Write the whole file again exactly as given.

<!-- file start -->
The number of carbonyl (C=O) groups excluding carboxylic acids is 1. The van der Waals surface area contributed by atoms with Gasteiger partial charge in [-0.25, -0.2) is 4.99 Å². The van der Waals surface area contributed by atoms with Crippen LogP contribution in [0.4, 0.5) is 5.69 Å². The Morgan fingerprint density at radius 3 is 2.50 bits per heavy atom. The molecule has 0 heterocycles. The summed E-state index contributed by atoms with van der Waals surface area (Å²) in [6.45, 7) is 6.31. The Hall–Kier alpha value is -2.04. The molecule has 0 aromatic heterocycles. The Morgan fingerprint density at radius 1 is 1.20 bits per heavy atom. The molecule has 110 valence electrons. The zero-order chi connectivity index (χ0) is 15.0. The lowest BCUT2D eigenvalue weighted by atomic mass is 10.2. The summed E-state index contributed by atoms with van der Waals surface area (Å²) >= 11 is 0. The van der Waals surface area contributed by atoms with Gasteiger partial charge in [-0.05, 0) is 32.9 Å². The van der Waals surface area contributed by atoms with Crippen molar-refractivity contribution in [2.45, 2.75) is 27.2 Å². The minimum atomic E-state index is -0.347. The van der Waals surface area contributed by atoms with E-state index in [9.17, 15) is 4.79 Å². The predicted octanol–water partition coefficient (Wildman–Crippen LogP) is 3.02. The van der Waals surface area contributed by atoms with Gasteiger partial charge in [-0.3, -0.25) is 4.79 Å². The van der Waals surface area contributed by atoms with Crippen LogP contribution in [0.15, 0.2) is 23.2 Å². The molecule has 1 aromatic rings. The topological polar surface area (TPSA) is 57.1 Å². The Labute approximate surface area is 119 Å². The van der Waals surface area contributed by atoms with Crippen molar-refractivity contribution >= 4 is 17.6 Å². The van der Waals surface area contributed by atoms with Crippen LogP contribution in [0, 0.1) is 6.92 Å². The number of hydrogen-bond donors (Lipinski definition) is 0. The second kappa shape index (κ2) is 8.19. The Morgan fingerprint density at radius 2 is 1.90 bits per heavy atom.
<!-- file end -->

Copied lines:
The number of carbonyl (C=O) groups excluding carboxylic acids is 1. The van der Waals surface area contributed by atoms with Gasteiger partial charge in [-0.25, -0.2) is 4.99 Å². The van der Waals surface area contributed by atoms with Crippen LogP contribution in [0.4, 0.5) is 5.69 Å². The Morgan fingerprint density at radius 3 is 2.50 bits per heavy atom. The molecule has 0 heterocycles. The summed E-state index contributed by atoms with van der Waals surface area (Å²) in [6.45, 7) is 6.31. The Hall–Kier alpha value is -2.04. The molecule has 0 aromatic heterocycles. The Morgan fingerprint density at radius 1 is 1.20 bits per heavy atom. The molecule has 110 valence electrons. The zero-order chi connectivity index (χ0) is 15.0. The lowest BCUT2D eigenvalue weighted by atomic mass is 10.2. The summed E-state index contributed by atoms with van der Waals surface area (Å²) >= 11 is 0. The van der Waals surface area contributed by atoms with Gasteiger partial charge in [-0.05, 0) is 32.9 Å². The van der Waals surface area contributed by atoms with Crippen molar-refractivity contribution in [2.45, 2.75) is 27.2 Å². The minimum atomic E-state index is -0.347. The van der Waals surface area contributed by atoms with E-state index in [9.17, 15) is 4.79 Å². The predicted octanol–water partition coefficient (Wildman–Crippen LogP) is 3.02. The van der Waals surface area contributed by atoms with Gasteiger partial charge in [-0.3, -0.25) is 4.79 Å². The van der Waals surface area contributed by atoms with Crippen LogP contribution in [0.15, 0.2) is 23.2 Å². The molecule has 1 aromatic rings. The topological polar surface area (TPSA) is 57.1 Å². The Labute approximate surface area is 119 Å². The van der Waals surface area contributed by atoms with Crippen molar-refractivity contribution >= 4 is 17.6 Å². The van der Waals surface area contributed by atoms with Crippen LogP contribution in [0, 0.1) is 6.92 Å². The number of hydrogen-bond donors (Lipinski definition) is 0. The second kappa shape index (κ2) is 8.19. The Morgan fingerprint density at radius 2 is 1.90 bits per heavy atom.